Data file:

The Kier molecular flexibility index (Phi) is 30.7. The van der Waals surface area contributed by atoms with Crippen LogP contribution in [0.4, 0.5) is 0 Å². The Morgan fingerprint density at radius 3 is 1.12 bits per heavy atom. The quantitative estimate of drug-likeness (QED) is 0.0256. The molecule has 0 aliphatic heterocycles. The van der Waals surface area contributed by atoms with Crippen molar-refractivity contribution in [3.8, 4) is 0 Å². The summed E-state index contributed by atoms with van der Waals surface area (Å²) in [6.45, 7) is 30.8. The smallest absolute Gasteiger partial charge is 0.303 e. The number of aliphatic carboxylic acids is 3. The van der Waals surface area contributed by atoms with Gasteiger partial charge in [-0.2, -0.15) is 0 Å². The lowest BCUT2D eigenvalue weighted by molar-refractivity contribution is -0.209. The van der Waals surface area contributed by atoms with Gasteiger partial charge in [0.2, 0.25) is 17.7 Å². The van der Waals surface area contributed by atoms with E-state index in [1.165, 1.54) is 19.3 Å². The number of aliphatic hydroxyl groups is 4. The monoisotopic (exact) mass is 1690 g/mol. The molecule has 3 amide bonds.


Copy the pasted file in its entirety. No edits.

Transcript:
The Kier molecular flexibility index (Phi) is 30.7. The van der Waals surface area contributed by atoms with Crippen LogP contribution in [0.4, 0.5) is 0 Å². The Morgan fingerprint density at radius 3 is 1.12 bits per heavy atom. The quantitative estimate of drug-likeness (QED) is 0.0256. The molecule has 0 aliphatic heterocycles. The van der Waals surface area contributed by atoms with Crippen molar-refractivity contribution in [3.8, 4) is 0 Å². The summed E-state index contributed by atoms with van der Waals surface area (Å²) in [6.45, 7) is 30.8. The smallest absolute Gasteiger partial charge is 0.303 e. The number of aliphatic carboxylic acids is 3. The van der Waals surface area contributed by atoms with Gasteiger partial charge in [-0.2, -0.15) is 0 Å². The lowest BCUT2D eigenvalue weighted by molar-refractivity contribution is -0.209. The van der Waals surface area contributed by atoms with Gasteiger partial charge in [0.2, 0.25) is 17.7 Å². The van der Waals surface area contributed by atoms with E-state index in [1.165, 1.54) is 19.3 Å². The number of aliphatic hydroxyl groups is 4. The monoisotopic (exact) mass is 1690 g/mol. The molecule has 3 amide bonds.